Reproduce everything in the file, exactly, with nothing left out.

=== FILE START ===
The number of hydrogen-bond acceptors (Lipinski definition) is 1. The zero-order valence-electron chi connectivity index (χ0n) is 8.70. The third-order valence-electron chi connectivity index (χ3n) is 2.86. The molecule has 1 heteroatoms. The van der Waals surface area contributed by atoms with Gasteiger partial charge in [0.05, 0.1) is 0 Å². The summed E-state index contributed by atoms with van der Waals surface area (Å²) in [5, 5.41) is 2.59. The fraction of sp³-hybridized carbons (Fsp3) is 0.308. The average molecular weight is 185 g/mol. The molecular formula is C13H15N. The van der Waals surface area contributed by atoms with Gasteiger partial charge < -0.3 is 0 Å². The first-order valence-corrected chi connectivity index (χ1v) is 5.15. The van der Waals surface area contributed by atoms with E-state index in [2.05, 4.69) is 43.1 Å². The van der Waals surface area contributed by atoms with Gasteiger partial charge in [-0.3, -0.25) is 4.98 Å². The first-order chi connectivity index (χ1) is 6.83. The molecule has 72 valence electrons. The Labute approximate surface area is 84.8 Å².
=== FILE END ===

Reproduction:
The number of hydrogen-bond acceptors (Lipinski definition) is 1. The zero-order valence-electron chi connectivity index (χ0n) is 8.70. The third-order valence-electron chi connectivity index (χ3n) is 2.86. The molecule has 1 heteroatoms. The van der Waals surface area contributed by atoms with Gasteiger partial charge in [0.05, 0.1) is 0 Å². The summed E-state index contributed by atoms with van der Waals surface area (Å²) in [5, 5.41) is 2.59. The fraction of sp³-hybridized carbons (Fsp3) is 0.308. The average molecular weight is 185 g/mol. The molecular formula is C13H15N. The van der Waals surface area contributed by atoms with Gasteiger partial charge < -0.3 is 0 Å². The first-order valence-corrected chi connectivity index (χ1v) is 5.15. The van der Waals surface area contributed by atoms with E-state index in [2.05, 4.69) is 43.1 Å². The van der Waals surface area contributed by atoms with Gasteiger partial charge in [-0.3, -0.25) is 4.98 Å². The first-order chi connectivity index (χ1) is 6.83. The molecule has 72 valence electrons. The Labute approximate surface area is 84.8 Å².